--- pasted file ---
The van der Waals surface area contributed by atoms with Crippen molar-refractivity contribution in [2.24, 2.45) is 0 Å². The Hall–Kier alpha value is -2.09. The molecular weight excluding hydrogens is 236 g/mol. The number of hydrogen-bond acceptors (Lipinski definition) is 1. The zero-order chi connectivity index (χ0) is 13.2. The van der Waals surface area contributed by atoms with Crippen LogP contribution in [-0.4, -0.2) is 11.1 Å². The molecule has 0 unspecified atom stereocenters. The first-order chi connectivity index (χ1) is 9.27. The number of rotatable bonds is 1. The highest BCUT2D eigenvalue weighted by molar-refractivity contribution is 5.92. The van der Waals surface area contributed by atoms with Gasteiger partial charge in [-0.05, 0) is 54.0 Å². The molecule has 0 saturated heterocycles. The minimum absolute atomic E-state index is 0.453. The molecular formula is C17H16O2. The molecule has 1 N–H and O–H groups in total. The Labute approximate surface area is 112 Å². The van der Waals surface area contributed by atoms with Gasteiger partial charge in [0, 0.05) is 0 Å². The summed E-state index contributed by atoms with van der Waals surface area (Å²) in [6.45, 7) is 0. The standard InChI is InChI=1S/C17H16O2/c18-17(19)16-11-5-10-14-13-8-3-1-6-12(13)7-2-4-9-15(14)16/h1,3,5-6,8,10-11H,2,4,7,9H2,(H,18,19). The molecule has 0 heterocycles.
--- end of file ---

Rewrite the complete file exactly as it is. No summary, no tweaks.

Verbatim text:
The van der Waals surface area contributed by atoms with Crippen molar-refractivity contribution in [2.24, 2.45) is 0 Å². The Hall–Kier alpha value is -2.09. The molecular weight excluding hydrogens is 236 g/mol. The number of hydrogen-bond acceptors (Lipinski definition) is 1. The zero-order chi connectivity index (χ0) is 13.2. The van der Waals surface area contributed by atoms with Crippen LogP contribution in [-0.4, -0.2) is 11.1 Å². The molecule has 0 unspecified atom stereocenters. The first-order chi connectivity index (χ1) is 9.27. The number of rotatable bonds is 1. The highest BCUT2D eigenvalue weighted by molar-refractivity contribution is 5.92. The van der Waals surface area contributed by atoms with Gasteiger partial charge in [-0.05, 0) is 54.0 Å². The molecule has 0 saturated heterocycles. The minimum absolute atomic E-state index is 0.453. The molecular formula is C17H16O2. The molecule has 1 N–H and O–H groups in total. The Labute approximate surface area is 112 Å². The van der Waals surface area contributed by atoms with Gasteiger partial charge in [0, 0.05) is 0 Å². The summed E-state index contributed by atoms with van der Waals surface area (Å²) in [6.45, 7) is 0. The standard InChI is InChI=1S/C17H16O2/c18-17(19)16-11-5-10-14-13-8-3-1-6-12(13)7-2-4-9-15(14)16/h1,3,5-6,8,10-11H,2,4,7,9H2,(H,18,19). The molecule has 0 heterocycles.